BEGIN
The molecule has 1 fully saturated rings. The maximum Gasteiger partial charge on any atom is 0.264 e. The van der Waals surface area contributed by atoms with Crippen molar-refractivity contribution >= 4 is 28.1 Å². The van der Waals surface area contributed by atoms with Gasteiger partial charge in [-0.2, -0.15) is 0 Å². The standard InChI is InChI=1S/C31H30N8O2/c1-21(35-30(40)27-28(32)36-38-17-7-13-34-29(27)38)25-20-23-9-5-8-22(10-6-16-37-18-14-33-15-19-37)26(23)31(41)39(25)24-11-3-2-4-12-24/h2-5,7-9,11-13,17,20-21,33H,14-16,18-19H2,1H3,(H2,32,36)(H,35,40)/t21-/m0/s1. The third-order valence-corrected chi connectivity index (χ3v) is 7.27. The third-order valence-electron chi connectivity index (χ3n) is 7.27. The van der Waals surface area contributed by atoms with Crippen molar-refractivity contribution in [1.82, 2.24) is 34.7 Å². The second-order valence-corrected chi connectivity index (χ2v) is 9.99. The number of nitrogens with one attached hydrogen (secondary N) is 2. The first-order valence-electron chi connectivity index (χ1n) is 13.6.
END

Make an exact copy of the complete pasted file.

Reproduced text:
The molecule has 1 fully saturated rings. The maximum Gasteiger partial charge on any atom is 0.264 e. The van der Waals surface area contributed by atoms with Crippen molar-refractivity contribution >= 4 is 28.1 Å². The van der Waals surface area contributed by atoms with Gasteiger partial charge in [-0.2, -0.15) is 0 Å². The standard InChI is InChI=1S/C31H30N8O2/c1-21(35-30(40)27-28(32)36-38-17-7-13-34-29(27)38)25-20-23-9-5-8-22(10-6-16-37-18-14-33-15-19-37)26(23)31(41)39(25)24-11-3-2-4-12-24/h2-5,7-9,11-13,17,20-21,33H,14-16,18-19H2,1H3,(H2,32,36)(H,35,40)/t21-/m0/s1. The third-order valence-corrected chi connectivity index (χ3v) is 7.27. The third-order valence-electron chi connectivity index (χ3n) is 7.27. The van der Waals surface area contributed by atoms with Crippen molar-refractivity contribution in [1.82, 2.24) is 34.7 Å². The second-order valence-corrected chi connectivity index (χ2v) is 9.99. The number of nitrogens with one attached hydrogen (secondary N) is 2. The first-order valence-electron chi connectivity index (χ1n) is 13.6.